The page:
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Subprime debacle – the truth emerges: Part 3

Subprime mortgage crisis | Subprime debacle – the truth emerges: Part 3 Anthony Harrington

Clayton Holdings, a US firm based in Connecticut, which scrutinizes home mortgages for a number of clients, including investment banks and government agencies such as Fannie Mae and Freddie Mac, put the US financial press into a tizzy when former Clayton executives testified to the Financial Crisis Inquiry Commission (FCIC).

In particular the press picked up on comments by Keith Johnson, a former president and chief operating officer of Clayton Holdings and a former acting president of Washington Mutual’s Long Beach Mortgage. These seemed to show several glaring weaknesses or shoddy practices. The allegations were a) that Wall Street banks preparing mortgage securitization packages chose to ignore significant swathes of mortgages which Clayton had found defective, b) that the banks neglected best practice by not extending the scope of the sampling into a proposed securitized package to find out for themselves just how far the rot went in said package, and c) that in some instances Clayton was asked to “resample”, which meant folding the original sample back into the package, thus losing the duff mortgages and taking out a fresh random sample where the chances of the original defective notes coming up again were much reduced.

What the banks should have been doing, Johnson maintained, was allowing themselves to be alerted that a proposed securitisation might be dangerous to warrant as sound, and then at least getting Clayton to sample it more intensely to see if this view was correct. In Johnson’s words,

“… improvements in technology, credit scoring and financial engineering transformed traditional lending platforms into large financial factories. Several of these factories were originating, packaging, securitizing and selling (residential mortgage backed securitizations) at the rate of $1 billion a day. The quality control process failed at a variety of stages during the manufacturing, distribution and ongoing servicing…”

Since Johnson’s testimony, the current president and CEO of Clayton, Paul T. Bossidy, has written to the FCIC chairman, Phil Angelides, repudiating some of Johnson’s evidence. These repudiations have to do mainly with whether or not Clayton shared any of its analysis with the ratings agencies Fitch, Moody’s and Standard and Poor's. If Clayton had flagged up a worryingly high percentage of duff mortgages in securitizations that would have drawn huge questions about the Triple AAA rating given to those securitizations by the agencies. In fact, according to Bossidy any meetings that Clayton had with the agencies prior to 2007, when the subprime game was already over, were simply meetings to market Clayton’s services and he specifically says that Clayton did not share client data with the agencies. However, he does not refute Johnson’s testimony on many other damaging issues, including those raised here.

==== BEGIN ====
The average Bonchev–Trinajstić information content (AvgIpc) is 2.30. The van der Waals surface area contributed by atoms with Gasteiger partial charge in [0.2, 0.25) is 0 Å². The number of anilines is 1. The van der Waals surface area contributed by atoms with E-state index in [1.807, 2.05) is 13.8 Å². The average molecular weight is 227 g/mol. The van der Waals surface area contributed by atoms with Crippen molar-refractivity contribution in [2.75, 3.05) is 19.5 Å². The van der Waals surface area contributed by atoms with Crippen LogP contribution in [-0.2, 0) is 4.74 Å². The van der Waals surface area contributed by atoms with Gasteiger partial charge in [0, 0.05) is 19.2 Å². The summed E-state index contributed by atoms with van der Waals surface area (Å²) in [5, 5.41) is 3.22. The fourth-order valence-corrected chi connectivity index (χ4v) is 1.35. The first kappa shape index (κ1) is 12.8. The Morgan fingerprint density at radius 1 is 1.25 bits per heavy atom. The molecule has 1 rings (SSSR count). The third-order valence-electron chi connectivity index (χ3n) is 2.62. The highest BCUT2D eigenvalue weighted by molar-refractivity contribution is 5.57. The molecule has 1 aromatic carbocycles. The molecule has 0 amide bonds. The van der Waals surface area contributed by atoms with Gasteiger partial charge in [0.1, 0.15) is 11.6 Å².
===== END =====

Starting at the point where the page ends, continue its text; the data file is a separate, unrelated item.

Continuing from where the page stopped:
As the US press have indicated, Johnson’s testimony is likely to be highly welcomed by those litigating against the banks behind the big syndications in an effort to get them to take back all the duff mortgages. However, his testimony pales beside the blatant criminality in the mortgage origination process highlighted by Michael W. Hudson in his book The Monster: How a Gang of Predatory Lenders and Wall Street Bankers Fleeced America--and Spawned a Global Crisis. John Mauldin made the first chapter of Hudson’s book available in his “Outside the Box” newsletter of October 25 (see The prime villain in Hudson’s analysis is Ameriquest Mortgage, once America's biggest subprime mortgage lender, and its owner Roland Arnall. Ameriquest's Orange County operations are now defunct according to the Los Angeles Times in a piece on January 27, in which the Times noted that one of its last acts was to repay up to 712,000 borrowers some £22 million. This was on top of a massive multi-state class action lawsuit settled in 2006 in which Ameriquest paid $325 million to end an investigation by 49 state attorneys who claimed it had deceived borrowers, falsified loan documents and pressured appraisers to overstate home values (see Subprime debacle - the truth emerges: Part 2).

The tricks Hudson alleges Ameriquest’s army of “twenty-something” sales folk pulled on their subprime victims are absolutely outrageous. They include such practices as falsifying documents after the fact to upgrade customers earnings, deceiving customers into thinking that they were signing for fixed rate mortgages when they were signing for much more expensive adjustable-rate loans and so on and so forth. Then the whole rotten pile of mortgages would be shipped off to be securitized and sold to, well, some of Europe’s leading banks.

Unsurprisingly, much of this securitised mortgage paper is now close to worthless and we are still a long way from discovering the scale of the hole this vanished value has created in bank balance sheets. Doubtless the coming round of lawsuits will fill in some of the blanks…

Further reading on the subprime fiasco and the cleaning up of the global banking system

Tags: Ameriquest , Clayton Holdings , credit rating agencies , FCIC , Financial Crisis Inquiry Commission , Fitch , Moody's , Standard & Poor's , subprime mortgages
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  1. purt says:
    Fri Oct 29 21:59:28 BST 2010

    An excellent article but would be strengthened even more by recent reports of Citi officers who were charged with reviewing the viability of mortgages being packaged/securitised . When they reported unfavourably these warnings were simply overridden. All the talk about reviewing procedures is so much subterfuge when the people charged with advising are ignored and greed takes over.

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